Will Ferrell to Guest Star on The Office
Producers of NBC’s The Office announced yesterday that they will create a 4-episode arch featuring oft-naked funnyman Will Ferrell. The guest spot reunites Ferrell with his Anchorman costar and more-often-clothed funnyman Steve Carell.
Executive producer Paul Lieberstein explains, “We found Steve Carell when he was nothing but a movie star and we turned him into a television star. We are proud to continue The Office‘s tradition of discovering famous talent, and we hope that once America gets a good look at Will, they’ll see what we see: tremendous raw sexuality."
While the second half of Lieberstein’s statement makes me vomit in my mouth, the first half makes me think.
Ferrell’s guest spot on The Office could be considered a lateral career move for someone who’s starred in a number of (somewhat) successful movies including Old School, Elf, Talladega Nights, and Blades of Glory. If he believes the assumption that television is less prestigious than movies, Ferrell could even consider the cameo beneath him.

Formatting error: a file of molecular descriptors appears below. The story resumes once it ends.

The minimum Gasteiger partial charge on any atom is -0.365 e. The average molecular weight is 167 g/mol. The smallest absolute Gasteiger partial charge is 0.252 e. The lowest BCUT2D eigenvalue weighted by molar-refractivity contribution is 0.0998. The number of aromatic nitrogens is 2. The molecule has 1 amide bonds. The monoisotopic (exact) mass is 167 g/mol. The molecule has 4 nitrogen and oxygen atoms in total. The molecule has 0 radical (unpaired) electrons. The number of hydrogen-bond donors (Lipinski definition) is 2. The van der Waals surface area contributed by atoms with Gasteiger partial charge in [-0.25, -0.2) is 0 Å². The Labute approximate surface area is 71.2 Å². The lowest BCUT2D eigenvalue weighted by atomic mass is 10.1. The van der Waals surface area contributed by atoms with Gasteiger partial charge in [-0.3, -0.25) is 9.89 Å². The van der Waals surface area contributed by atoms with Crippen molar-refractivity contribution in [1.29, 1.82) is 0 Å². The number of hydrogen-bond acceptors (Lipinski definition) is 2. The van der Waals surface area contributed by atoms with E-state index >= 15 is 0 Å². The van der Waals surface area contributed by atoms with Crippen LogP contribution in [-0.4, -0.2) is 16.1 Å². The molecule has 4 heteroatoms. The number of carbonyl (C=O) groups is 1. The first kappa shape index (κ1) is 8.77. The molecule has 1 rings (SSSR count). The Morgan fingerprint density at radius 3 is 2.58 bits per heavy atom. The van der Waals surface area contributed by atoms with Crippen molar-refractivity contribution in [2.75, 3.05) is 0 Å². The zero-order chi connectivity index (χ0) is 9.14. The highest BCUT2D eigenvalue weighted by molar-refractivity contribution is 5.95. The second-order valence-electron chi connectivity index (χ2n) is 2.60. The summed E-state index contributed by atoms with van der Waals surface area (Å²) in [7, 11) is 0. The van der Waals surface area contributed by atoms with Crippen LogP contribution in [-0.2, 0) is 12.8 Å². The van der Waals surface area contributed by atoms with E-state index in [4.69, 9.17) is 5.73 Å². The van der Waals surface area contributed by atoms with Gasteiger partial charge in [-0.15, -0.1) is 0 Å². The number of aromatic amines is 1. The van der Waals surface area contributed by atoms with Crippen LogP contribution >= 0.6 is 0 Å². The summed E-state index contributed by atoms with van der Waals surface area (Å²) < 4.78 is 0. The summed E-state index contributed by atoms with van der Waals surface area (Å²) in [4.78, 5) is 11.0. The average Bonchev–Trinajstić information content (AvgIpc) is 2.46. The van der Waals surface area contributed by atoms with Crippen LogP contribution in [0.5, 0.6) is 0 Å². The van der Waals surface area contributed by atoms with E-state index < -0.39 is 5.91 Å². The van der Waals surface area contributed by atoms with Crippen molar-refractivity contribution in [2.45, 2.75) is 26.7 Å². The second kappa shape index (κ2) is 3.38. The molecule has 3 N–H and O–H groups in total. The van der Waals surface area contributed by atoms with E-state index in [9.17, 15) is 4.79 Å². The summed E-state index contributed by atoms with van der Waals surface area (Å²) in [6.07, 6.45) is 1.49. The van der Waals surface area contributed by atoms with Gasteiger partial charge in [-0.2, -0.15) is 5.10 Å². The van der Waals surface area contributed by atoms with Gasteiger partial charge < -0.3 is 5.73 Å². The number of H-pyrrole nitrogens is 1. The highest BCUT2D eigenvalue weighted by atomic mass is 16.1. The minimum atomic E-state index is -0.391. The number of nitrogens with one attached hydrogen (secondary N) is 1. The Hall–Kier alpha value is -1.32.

It begs the question: is there ever value to taking a job that’s beneath you?
Let’s look at some scenarios using regular folks instead of movie stars.
Say you’re a marketing coordinator for a wildlife conservation society. If you work hard, stay late, and attend arduous meetings you’ll rise to the prestigious role of marketing manager. Or instead, you could go work with actual wildlife. You could spend your time tracking panthers or documenting the ways worms get intimate.
What would be the benefit of this less prestigious job? You would certainly experience less stress. Unless the panthers start tracking you back.
You can also learn new skills from lower prestige jobs. Let’s say you’re a funeral director and you trade it in for a position as an embalmer. Besides getting to work with your hands and meet new people, you’ll learn the useful art of embalming!
My point is: for those of you unsatisfied by your high-stress, decent-paying, ladder-climbing careers, the path of lower prestige might be worth it.
In Will Ferrell’s case, his descent into television will surely add at least one new item to his resume: punching Dwight Schrute in the face. Hopefully he’ll put it in the “Honors” section.